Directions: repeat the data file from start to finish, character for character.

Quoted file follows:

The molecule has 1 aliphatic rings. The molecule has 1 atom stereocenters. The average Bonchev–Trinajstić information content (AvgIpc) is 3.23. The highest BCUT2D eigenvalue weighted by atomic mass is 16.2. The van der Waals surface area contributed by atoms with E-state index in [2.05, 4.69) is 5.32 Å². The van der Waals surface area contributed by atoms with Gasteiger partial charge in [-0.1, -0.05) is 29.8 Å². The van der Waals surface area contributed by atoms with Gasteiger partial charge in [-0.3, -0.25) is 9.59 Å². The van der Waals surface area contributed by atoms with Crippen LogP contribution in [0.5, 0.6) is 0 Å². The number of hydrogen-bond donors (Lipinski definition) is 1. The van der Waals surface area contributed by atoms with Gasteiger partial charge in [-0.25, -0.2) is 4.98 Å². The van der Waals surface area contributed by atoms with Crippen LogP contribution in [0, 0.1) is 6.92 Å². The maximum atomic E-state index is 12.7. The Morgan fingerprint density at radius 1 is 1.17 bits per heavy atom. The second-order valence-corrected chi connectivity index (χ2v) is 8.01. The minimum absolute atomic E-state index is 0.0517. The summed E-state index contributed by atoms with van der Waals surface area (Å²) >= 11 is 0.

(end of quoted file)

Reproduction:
The molecule has 1 aliphatic rings. The molecule has 1 atom stereocenters. The average Bonchev–Trinajstić information content (AvgIpc) is 3.23. The highest BCUT2D eigenvalue weighted by atomic mass is 16.2. The van der Waals surface area contributed by atoms with E-state index in [2.05, 4.69) is 5.32 Å². The van der Waals surface area contributed by atoms with Gasteiger partial charge in [-0.1, -0.05) is 29.8 Å². The van der Waals surface area contributed by atoms with Gasteiger partial charge in [-0.3, -0.25) is 9.59 Å². The van der Waals surface area contributed by atoms with Crippen LogP contribution in [0.5, 0.6) is 0 Å². The number of hydrogen-bond donors (Lipinski definition) is 1. The van der Waals surface area contributed by atoms with Gasteiger partial charge in [-0.25, -0.2) is 4.98 Å². The van der Waals surface area contributed by atoms with Crippen LogP contribution in [0, 0.1) is 6.92 Å². The maximum atomic E-state index is 12.7. The Morgan fingerprint density at radius 1 is 1.17 bits per heavy atom. The second-order valence-corrected chi connectivity index (χ2v) is 8.01. The minimum absolute atomic E-state index is 0.0517. The summed E-state index contributed by atoms with van der Waals surface area (Å²) >= 11 is 0.